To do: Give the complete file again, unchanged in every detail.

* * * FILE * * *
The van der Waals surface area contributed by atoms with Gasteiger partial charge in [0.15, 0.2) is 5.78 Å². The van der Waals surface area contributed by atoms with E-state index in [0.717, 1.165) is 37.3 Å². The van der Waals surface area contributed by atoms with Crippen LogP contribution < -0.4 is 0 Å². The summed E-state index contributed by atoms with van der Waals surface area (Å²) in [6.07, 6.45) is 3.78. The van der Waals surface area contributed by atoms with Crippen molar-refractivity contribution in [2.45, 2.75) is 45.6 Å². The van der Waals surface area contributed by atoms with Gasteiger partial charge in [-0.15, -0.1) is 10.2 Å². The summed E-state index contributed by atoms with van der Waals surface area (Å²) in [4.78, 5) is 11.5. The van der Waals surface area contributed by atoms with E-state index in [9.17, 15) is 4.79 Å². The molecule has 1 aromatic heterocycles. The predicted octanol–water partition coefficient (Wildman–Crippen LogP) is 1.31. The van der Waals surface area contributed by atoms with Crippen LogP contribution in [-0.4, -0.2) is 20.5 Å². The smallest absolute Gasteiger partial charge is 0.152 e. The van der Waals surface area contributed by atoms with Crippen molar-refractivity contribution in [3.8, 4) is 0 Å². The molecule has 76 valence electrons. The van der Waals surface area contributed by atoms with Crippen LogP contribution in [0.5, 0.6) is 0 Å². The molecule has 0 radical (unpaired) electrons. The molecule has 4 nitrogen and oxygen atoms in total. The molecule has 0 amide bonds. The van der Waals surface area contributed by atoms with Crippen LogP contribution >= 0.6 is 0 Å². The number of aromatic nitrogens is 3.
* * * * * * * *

The van der Waals surface area contributed by atoms with Gasteiger partial charge in [0.15, 0.2) is 5.78 Å². The van der Waals surface area contributed by atoms with E-state index in [0.717, 1.165) is 37.3 Å². The van der Waals surface area contributed by atoms with Crippen LogP contribution < -0.4 is 0 Å². The summed E-state index contributed by atoms with van der Waals surface area (Å²) in [6.07, 6.45) is 3.78. The van der Waals surface area contributed by atoms with Crippen molar-refractivity contribution in [2.45, 2.75) is 45.6 Å². The van der Waals surface area contributed by atoms with Gasteiger partial charge in [-0.15, -0.1) is 10.2 Å². The summed E-state index contributed by atoms with van der Waals surface area (Å²) in [4.78, 5) is 11.5. The van der Waals surface area contributed by atoms with E-state index in [9.17, 15) is 4.79 Å². The molecule has 1 aromatic heterocycles. The predicted octanol–water partition coefficient (Wildman–Crippen LogP) is 1.31. The van der Waals surface area contributed by atoms with Crippen LogP contribution in [-0.4, -0.2) is 20.5 Å². The smallest absolute Gasteiger partial charge is 0.152 e. The van der Waals surface area contributed by atoms with Crippen molar-refractivity contribution in [3.8, 4) is 0 Å². The molecule has 76 valence electrons. The van der Waals surface area contributed by atoms with Crippen LogP contribution in [0.5, 0.6) is 0 Å². The molecule has 0 radical (unpaired) electrons. The molecule has 4 nitrogen and oxygen atoms in total. The molecule has 0 amide bonds. The van der Waals surface area contributed by atoms with Crippen LogP contribution >= 0.6 is 0 Å². The number of aromatic nitrogens is 3.